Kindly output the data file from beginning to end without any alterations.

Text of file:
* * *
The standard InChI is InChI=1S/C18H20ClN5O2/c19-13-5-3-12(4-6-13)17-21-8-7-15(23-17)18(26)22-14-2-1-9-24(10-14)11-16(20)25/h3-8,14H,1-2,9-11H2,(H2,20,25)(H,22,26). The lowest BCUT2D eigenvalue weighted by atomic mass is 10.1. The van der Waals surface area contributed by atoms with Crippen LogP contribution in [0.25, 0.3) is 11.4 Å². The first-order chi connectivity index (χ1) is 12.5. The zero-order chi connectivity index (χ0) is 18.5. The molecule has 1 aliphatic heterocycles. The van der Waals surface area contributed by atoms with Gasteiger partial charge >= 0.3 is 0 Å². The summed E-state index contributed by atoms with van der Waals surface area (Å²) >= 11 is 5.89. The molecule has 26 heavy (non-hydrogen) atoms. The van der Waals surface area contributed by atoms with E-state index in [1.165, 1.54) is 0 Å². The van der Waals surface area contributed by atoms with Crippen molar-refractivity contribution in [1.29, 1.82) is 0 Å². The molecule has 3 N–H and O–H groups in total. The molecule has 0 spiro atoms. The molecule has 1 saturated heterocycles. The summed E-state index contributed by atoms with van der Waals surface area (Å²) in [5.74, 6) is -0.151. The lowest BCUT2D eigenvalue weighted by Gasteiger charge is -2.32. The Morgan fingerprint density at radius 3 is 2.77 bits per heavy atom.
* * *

The standard InChI is InChI=1S/C18H20ClN5O2/c19-13-5-3-12(4-6-13)17-21-8-7-15(23-17)18(26)22-14-2-1-9-24(10-14)11-16(20)25/h3-8,14H,1-2,9-11H2,(H2,20,25)(H,22,26). The lowest BCUT2D eigenvalue weighted by atomic mass is 10.1. The van der Waals surface area contributed by atoms with Crippen LogP contribution in [0.25, 0.3) is 11.4 Å². The first-order chi connectivity index (χ1) is 12.5. The zero-order chi connectivity index (χ0) is 18.5. The molecule has 1 aliphatic heterocycles. The van der Waals surface area contributed by atoms with Gasteiger partial charge >= 0.3 is 0 Å². The summed E-state index contributed by atoms with van der Waals surface area (Å²) >= 11 is 5.89. The molecule has 26 heavy (non-hydrogen) atoms. The van der Waals surface area contributed by atoms with E-state index in [1.165, 1.54) is 0 Å². The van der Waals surface area contributed by atoms with Crippen molar-refractivity contribution in [1.29, 1.82) is 0 Å². The molecule has 3 N–H and O–H groups in total. The molecule has 0 spiro atoms. The molecule has 1 saturated heterocycles. The summed E-state index contributed by atoms with van der Waals surface area (Å²) in [5.74, 6) is -0.151. The lowest BCUT2D eigenvalue weighted by Gasteiger charge is -2.32. The Morgan fingerprint density at radius 3 is 2.77 bits per heavy atom.